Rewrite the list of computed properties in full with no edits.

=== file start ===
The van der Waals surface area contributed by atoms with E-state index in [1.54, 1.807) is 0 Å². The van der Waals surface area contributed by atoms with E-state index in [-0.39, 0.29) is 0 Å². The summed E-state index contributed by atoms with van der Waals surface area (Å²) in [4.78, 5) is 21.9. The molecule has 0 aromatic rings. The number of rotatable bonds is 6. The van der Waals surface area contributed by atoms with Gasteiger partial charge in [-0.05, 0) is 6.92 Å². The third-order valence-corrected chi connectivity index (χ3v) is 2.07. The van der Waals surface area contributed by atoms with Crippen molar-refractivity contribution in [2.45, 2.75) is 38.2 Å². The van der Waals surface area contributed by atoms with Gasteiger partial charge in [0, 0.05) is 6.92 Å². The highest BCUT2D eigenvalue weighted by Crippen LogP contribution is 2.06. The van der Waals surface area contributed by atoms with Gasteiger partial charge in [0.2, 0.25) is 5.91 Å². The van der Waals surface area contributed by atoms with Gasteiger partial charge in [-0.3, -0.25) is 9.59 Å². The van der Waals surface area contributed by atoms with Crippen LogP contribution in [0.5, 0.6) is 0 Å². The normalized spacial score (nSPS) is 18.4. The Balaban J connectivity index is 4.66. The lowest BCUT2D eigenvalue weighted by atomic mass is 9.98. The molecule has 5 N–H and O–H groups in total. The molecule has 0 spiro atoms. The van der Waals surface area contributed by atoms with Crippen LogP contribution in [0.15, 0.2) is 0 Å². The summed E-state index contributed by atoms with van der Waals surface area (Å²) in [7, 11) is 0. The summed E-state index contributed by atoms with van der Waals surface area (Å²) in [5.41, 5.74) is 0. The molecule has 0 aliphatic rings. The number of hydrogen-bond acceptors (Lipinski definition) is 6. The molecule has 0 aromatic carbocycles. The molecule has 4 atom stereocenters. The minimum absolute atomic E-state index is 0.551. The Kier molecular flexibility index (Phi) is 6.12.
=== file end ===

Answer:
The van der Waals surface area contributed by atoms with E-state index in [1.54, 1.807) is 0 Å². The van der Waals surface area contributed by atoms with E-state index in [-0.39, 0.29) is 0 Å². The summed E-state index contributed by atoms with van der Waals surface area (Å²) in [4.78, 5) is 21.9. The molecule has 0 aromatic rings. The number of rotatable bonds is 6. The van der Waals surface area contributed by atoms with Gasteiger partial charge in [-0.05, 0) is 6.92 Å². The third-order valence-corrected chi connectivity index (χ3v) is 2.07. The van der Waals surface area contributed by atoms with Crippen molar-refractivity contribution in [2.45, 2.75) is 38.2 Å². The van der Waals surface area contributed by atoms with Gasteiger partial charge in [0, 0.05) is 6.92 Å². The highest BCUT2D eigenvalue weighted by Crippen LogP contribution is 2.06. The van der Waals surface area contributed by atoms with Gasteiger partial charge in [0.2, 0.25) is 5.91 Å². The van der Waals surface area contributed by atoms with Gasteiger partial charge in [-0.3, -0.25) is 9.59 Å². The van der Waals surface area contributed by atoms with Crippen LogP contribution in [0.5, 0.6) is 0 Å². The normalized spacial score (nSPS) is 18.4. The Balaban J connectivity index is 4.66. The lowest BCUT2D eigenvalue weighted by atomic mass is 9.98. The molecule has 5 N–H and O–H groups in total. The molecule has 0 spiro atoms. The van der Waals surface area contributed by atoms with Crippen LogP contribution in [0.15, 0.2) is 0 Å². The summed E-state index contributed by atoms with van der Waals surface area (Å²) in [7, 11) is 0. The summed E-state index contributed by atoms with van der Waals surface area (Å²) in [5.41, 5.74) is 0. The molecule has 0 aliphatic rings. The number of hydrogen-bond acceptors (Lipinski definition) is 6. The molecule has 0 aromatic carbocycles. The molecule has 4 atom stereocenters. The minimum absolute atomic E-state index is 0.551. The Kier molecular flexibility index (Phi) is 6.12.